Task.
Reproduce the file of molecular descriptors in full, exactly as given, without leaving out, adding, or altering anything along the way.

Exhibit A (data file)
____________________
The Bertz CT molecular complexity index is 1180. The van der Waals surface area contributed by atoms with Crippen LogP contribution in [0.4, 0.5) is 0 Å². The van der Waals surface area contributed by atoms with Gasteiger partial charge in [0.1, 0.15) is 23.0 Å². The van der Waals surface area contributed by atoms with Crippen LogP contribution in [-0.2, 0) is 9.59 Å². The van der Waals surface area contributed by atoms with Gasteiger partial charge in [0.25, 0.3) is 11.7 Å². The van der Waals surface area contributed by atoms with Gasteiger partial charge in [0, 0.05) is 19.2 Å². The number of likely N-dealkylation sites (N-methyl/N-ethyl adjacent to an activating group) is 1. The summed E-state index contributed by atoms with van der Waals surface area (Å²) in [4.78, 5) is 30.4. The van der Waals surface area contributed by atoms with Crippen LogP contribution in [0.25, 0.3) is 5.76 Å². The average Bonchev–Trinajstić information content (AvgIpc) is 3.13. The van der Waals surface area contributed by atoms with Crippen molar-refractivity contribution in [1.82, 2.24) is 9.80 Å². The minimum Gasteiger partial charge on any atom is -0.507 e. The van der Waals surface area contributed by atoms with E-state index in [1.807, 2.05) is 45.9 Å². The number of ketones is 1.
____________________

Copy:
The Bertz CT molecular complexity index is 1180. The van der Waals surface area contributed by atoms with Crippen LogP contribution in [0.4, 0.5) is 0 Å². The van der Waals surface area contributed by atoms with Gasteiger partial charge in [0.1, 0.15) is 23.0 Å². The van der Waals surface area contributed by atoms with Crippen LogP contribution in [-0.2, 0) is 9.59 Å². The van der Waals surface area contributed by atoms with Gasteiger partial charge in [0.25, 0.3) is 11.7 Å². The van der Waals surface area contributed by atoms with Gasteiger partial charge in [0, 0.05) is 19.2 Å². The number of likely N-dealkylation sites (N-methyl/N-ethyl adjacent to an activating group) is 1. The summed E-state index contributed by atoms with van der Waals surface area (Å²) in [4.78, 5) is 30.4. The van der Waals surface area contributed by atoms with Crippen LogP contribution in [0.25, 0.3) is 5.76 Å². The average Bonchev–Trinajstić information content (AvgIpc) is 3.13. The van der Waals surface area contributed by atoms with Crippen molar-refractivity contribution in [1.82, 2.24) is 9.80 Å². The minimum Gasteiger partial charge on any atom is -0.507 e. The van der Waals surface area contributed by atoms with E-state index in [1.807, 2.05) is 45.9 Å². The number of ketones is 1.